Dangerous dogs ::
Learn about the most dangerous breeds of dogs, which are comprised of pit bull terriers, the fighting breed derivatives and ancestors of pit bull terriers, rottweilers and wolf hybrids.
|Pit bull terrier||Pit bull terrier||Pit bull terrier||Rottweiler|
Which breeds are they?
Pictured are the two most deadly dog breeds in America: pit bull terriers and rottweilers. Research from DogsBite.org shows that during the 12-year period from 2005 to 2016, canines killed 392 Americans. Pit bulls and rottweilers accounted for 76% (297) of these deaths.1 During the 20-year government study period of 1979 to 1998,2 238 dog bite-related fatalities with breed information was studied. The combination of pit bulls and rottweilers accounted for 50% (120) of these deaths.
This is a 26% increase since the government's last study in this area, which stated 17-years ago, "there appears to be a breed-specific problem with fatalities." Breeds of Dogs Involved in Fatal Human Attacks in the United States Between 1979 and 1998
It is important to point out that since 2005, pit bulls and their mixes have inflicted fatal dog attacks at nearly six times the rate as rottweilers. It is well documented by experts3 and humane groups4 that pit bulls pose a substantial danger due to their selective breeding for dogfighting. Unlike other dog breeds, pit bulls frequently fail to communicate intention prior to an attack (surprise attacks); possess a lethal bite style (hold and shake) and a ruinous, strategic manner of attack (gameness).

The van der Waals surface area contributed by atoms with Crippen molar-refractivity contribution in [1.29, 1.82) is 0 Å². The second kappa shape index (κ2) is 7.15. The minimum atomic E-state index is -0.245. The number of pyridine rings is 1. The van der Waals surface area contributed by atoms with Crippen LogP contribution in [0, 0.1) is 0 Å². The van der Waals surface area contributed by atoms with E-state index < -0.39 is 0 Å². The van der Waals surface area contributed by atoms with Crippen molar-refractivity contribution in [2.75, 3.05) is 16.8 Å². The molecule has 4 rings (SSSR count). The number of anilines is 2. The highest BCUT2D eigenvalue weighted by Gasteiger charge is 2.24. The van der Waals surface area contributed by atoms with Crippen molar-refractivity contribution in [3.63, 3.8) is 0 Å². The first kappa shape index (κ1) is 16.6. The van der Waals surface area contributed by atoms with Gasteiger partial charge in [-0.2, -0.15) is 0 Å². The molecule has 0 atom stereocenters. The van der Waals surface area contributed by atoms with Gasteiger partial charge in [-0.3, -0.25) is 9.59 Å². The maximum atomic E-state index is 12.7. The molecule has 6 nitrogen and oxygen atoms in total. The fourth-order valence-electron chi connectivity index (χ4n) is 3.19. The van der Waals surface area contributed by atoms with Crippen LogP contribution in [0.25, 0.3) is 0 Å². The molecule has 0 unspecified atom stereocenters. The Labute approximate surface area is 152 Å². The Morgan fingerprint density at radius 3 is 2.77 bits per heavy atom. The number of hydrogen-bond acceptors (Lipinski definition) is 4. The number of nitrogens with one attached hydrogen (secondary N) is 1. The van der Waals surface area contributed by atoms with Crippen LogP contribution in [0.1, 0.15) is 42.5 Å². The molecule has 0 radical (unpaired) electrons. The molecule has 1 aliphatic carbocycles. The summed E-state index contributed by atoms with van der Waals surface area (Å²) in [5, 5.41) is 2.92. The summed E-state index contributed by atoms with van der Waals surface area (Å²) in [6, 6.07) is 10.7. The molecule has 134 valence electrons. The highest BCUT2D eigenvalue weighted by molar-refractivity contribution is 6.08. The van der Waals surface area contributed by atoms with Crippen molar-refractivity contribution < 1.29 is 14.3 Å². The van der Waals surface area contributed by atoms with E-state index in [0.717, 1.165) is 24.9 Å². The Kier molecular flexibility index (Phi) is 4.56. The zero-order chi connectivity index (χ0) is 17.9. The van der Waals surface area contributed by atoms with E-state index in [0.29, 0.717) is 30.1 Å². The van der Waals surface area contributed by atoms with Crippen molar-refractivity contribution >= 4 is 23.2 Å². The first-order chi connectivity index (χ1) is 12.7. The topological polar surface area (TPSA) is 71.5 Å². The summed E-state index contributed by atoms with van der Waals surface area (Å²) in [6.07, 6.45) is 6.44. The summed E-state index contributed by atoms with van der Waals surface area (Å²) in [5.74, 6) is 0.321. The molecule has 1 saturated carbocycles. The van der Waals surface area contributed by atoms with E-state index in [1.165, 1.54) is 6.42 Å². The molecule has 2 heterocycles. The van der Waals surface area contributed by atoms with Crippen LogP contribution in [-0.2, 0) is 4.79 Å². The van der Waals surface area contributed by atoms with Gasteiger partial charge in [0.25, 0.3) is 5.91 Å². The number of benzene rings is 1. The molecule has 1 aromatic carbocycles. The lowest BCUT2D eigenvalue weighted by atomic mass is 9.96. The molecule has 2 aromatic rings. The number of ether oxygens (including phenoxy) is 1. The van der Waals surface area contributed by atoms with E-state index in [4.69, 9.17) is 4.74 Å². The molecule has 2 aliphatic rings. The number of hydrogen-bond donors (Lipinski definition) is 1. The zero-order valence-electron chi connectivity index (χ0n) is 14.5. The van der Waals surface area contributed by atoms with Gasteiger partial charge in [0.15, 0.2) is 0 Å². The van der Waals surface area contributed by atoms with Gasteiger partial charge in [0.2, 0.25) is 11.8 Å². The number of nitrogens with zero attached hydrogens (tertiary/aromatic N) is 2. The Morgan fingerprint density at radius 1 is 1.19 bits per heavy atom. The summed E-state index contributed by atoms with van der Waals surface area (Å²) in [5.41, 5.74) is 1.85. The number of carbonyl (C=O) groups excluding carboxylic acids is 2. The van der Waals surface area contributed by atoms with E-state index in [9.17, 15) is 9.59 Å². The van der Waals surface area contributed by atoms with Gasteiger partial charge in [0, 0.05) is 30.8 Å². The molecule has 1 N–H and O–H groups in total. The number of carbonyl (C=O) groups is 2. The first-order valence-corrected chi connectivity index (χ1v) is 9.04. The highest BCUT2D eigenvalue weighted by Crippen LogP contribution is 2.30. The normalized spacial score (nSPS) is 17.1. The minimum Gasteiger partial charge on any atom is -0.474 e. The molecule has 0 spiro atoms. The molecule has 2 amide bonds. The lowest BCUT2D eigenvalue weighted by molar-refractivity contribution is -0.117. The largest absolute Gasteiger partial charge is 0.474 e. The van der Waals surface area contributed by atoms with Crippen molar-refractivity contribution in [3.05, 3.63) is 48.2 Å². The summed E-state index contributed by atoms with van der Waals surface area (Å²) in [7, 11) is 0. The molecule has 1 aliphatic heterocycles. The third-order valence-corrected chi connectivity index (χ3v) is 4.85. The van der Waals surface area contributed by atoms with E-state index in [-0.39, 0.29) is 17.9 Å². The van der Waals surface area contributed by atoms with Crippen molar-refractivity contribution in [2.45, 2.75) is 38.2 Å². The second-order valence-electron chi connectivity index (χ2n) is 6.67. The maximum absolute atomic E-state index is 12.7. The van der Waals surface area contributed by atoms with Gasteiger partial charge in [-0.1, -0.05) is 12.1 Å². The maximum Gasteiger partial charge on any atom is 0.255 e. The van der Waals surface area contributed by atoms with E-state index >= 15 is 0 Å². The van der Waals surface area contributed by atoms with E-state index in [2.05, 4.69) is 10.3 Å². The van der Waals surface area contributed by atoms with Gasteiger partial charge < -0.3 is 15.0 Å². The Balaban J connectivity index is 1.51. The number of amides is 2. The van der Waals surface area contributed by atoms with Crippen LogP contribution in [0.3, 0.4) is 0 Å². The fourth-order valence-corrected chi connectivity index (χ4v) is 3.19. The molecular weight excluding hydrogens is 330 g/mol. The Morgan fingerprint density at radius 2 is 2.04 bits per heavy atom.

- Pit Bull FAQ - Learn about pit bulls and why they are so dangerous.
- Pit Bull Myths - Learn the truth behind the many pit bull myths.
- Pit Bull Owners - Learn about the types of people who own pit bulls.
- Dog Attack Videos - Watch videos of dangerous dog breeds attacking.
Fighting dog breeds
Though much less common than pit bulls, other fighting breeds pose a significant threat to public safety as well. Aurora, Colorado, for instance, currently bans pit bulls and formerly banned5 the following fighting breeds: dogo argentino, presa canario,6 cane corso, tosa inu, fila brasileiro and presa mallorquin. Each of these breeds is either a pit bull derivative or was derived from ancestors similar to pit bull ancestors. Countries, such as Spain and New Zealand, regulate these breeds.
|Dogo argentino||Presa canario||Cane corso||Tosa inu|
Wolf hybrids (canid hybrid)
Many U.S. states regulate the breeding and ownership of wolf hybrids, a canid hybrid resulting from the mating of a wolf and a dog. This crossbreed also has a deadly track record. According to the same government study, wolf hybrids accounted for 14 deaths between 1979 and 1998.7 The death count may much be higher too; owners of wolf hybrids often mislabel their dogs as a husky or malamute-mix to evade detection, as was attempted after the mauling death of Kyle Holland.
|Wolf hybrid||Wolf hybrid||Wolf hybrid||Wolf hybrid|
One of the most dangerous scenarios involving high-risk dog breeds is often unaddressed in media stories after serious and fatal dog attacks. The scenario entails bringing a child into the home of a friend or relative who owns a pit bull or rottweiler. The reverse scenario -- one of these dog breeds temporarily staying at the child's home -- is just as dangerous. Three factors are at stake in these cases: 1.) High-risk dog breed 2.) "new" or "temporary" situations and 3.) children.